Juror makes challenge

Submitted by Matthew on 7 January, 2015 - 10:08 Author: Gemma Short

Under the banner of “Black lives matter”, protests against police racism and violence have continued across America over Christmas and in the New Year.

On Monday 5 January, protesters gathered for a 24 hour vigil in New York’s Grand Central Station, with placards carrying the names of those killed by police in the last decade. A rally outside Washington’s Capitol Hill with families of Michael Brown, Eric Garner, Tamir Rice and others attracted over 25,000 protestors on 13 December.

In Ferguson, one of the jurors from the Grand Jury into the shooting of Michael Brown has filed a lawsuit charging that the St Louis County prosecutor, Robert McCulloch, presented relevant legal information to jurors “in a muddled and untimely manner” and that “evidence was presented differently than in other cases” with and “insinuation that Brown, not Wilson, was the wrong doer.”

The lawsuit seeks to gain permission for the juror to speak openly about the case, when usually jurors would be prohibited from speaking publicly; the juror felt the Grand Jury decision was misrepresented by McCulloch.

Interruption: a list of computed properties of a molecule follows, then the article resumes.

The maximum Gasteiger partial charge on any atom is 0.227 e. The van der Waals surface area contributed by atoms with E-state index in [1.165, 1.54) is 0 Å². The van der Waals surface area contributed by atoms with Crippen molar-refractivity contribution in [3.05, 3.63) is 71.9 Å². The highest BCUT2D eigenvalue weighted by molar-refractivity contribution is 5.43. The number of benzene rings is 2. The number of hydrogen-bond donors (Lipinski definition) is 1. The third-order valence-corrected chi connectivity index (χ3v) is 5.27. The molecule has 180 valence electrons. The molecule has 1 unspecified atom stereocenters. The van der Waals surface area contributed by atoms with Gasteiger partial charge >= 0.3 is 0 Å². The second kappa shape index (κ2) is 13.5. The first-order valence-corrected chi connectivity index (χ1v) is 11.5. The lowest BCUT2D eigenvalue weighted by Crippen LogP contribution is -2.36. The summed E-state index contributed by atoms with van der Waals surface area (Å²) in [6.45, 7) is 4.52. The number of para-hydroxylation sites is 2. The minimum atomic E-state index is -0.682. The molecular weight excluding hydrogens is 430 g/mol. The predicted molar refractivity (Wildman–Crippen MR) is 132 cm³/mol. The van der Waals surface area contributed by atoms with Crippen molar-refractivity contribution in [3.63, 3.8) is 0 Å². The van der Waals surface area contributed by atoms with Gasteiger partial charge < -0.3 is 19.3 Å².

Cleveland Mayor, Frank Jackson, has expressed a lack of trust in state prosecutors to investigate the killing of 12 year old Tamir Rice, shot two seconds after police arrived at the scene for holding a pellet gun. Jackson said “I don’ t have confidence that a [state Bureau of Criminal Investigation] probe into police use-of-force would be a transparent, due-process kind of investigation”.

On 23 December, an 18 year old black man, Antonio Martin, was shot and killed by a white police officer in the St Louis suburb of Berkeley. The police officer was responding to a reported theft at a gas station and alleges that Antonio drew a hand gun. Antonio did not fire any shots, yet the police officer claimed he feared for his life and fired his gun three times. Just five minutes passed between the time the call was placed about a possible theft and the officer opening fire.

These kind of events as well as the protests continue to cast a spotlight on how the routine arming of police officers, the escalation of policing minor incidents, and racism work together in a lethal way.

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